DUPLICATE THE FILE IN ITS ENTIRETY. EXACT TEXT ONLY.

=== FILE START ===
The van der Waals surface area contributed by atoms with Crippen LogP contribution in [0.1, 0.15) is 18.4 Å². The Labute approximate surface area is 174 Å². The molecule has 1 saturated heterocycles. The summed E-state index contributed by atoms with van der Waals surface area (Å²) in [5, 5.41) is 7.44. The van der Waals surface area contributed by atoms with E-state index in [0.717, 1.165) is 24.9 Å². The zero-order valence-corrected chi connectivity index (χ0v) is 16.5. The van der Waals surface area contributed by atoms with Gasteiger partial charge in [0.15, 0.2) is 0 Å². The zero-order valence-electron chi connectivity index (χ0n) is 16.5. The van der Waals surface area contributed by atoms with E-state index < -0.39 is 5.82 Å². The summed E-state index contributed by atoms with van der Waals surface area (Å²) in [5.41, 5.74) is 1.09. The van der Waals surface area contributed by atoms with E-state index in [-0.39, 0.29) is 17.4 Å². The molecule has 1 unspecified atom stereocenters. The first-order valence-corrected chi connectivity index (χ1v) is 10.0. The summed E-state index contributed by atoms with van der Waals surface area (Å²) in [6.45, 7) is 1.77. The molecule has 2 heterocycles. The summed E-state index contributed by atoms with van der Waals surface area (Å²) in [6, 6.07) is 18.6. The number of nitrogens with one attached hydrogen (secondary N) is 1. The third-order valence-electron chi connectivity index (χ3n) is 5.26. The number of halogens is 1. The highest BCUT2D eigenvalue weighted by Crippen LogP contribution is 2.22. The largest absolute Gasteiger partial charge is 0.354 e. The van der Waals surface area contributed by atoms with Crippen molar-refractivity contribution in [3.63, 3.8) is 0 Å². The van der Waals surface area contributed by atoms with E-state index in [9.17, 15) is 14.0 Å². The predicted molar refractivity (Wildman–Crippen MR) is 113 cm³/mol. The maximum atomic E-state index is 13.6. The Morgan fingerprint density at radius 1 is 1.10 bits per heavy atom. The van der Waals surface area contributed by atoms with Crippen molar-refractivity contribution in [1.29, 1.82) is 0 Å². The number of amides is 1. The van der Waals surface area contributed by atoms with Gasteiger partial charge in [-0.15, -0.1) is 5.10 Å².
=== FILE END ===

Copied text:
The van der Waals surface area contributed by atoms with Crippen LogP contribution in [0.1, 0.15) is 18.4 Å². The Labute approximate surface area is 174 Å². The molecule has 1 saturated heterocycles. The summed E-state index contributed by atoms with van der Waals surface area (Å²) in [5, 5.41) is 7.44. The van der Waals surface area contributed by atoms with E-state index in [0.717, 1.165) is 24.9 Å². The zero-order valence-corrected chi connectivity index (χ0v) is 16.5. The van der Waals surface area contributed by atoms with Gasteiger partial charge in [0.15, 0.2) is 0 Å². The zero-order valence-electron chi connectivity index (χ0n) is 16.5. The van der Waals surface area contributed by atoms with E-state index < -0.39 is 5.82 Å². The summed E-state index contributed by atoms with van der Waals surface area (Å²) in [5.41, 5.74) is 1.09. The van der Waals surface area contributed by atoms with E-state index in [-0.39, 0.29) is 17.4 Å². The molecule has 1 unspecified atom stereocenters. The first-order valence-corrected chi connectivity index (χ1v) is 10.0. The summed E-state index contributed by atoms with van der Waals surface area (Å²) in [6.45, 7) is 1.77. The molecule has 2 heterocycles. The summed E-state index contributed by atoms with van der Waals surface area (Å²) in [6, 6.07) is 18.6. The number of nitrogens with one attached hydrogen (secondary N) is 1. The third-order valence-electron chi connectivity index (χ3n) is 5.26. The number of halogens is 1. The highest BCUT2D eigenvalue weighted by Crippen LogP contribution is 2.22. The largest absolute Gasteiger partial charge is 0.354 e. The van der Waals surface area contributed by atoms with Crippen molar-refractivity contribution in [3.63, 3.8) is 0 Å². The van der Waals surface area contributed by atoms with E-state index in [9.17, 15) is 14.0 Å². The predicted molar refractivity (Wildman–Crippen MR) is 113 cm³/mol. The maximum atomic E-state index is 13.6. The Morgan fingerprint density at radius 1 is 1.10 bits per heavy atom. The van der Waals surface area contributed by atoms with Crippen molar-refractivity contribution in [1.29, 1.82) is 0 Å². The number of amides is 1. The van der Waals surface area contributed by atoms with Gasteiger partial charge in [-0.15, -0.1) is 5.10 Å².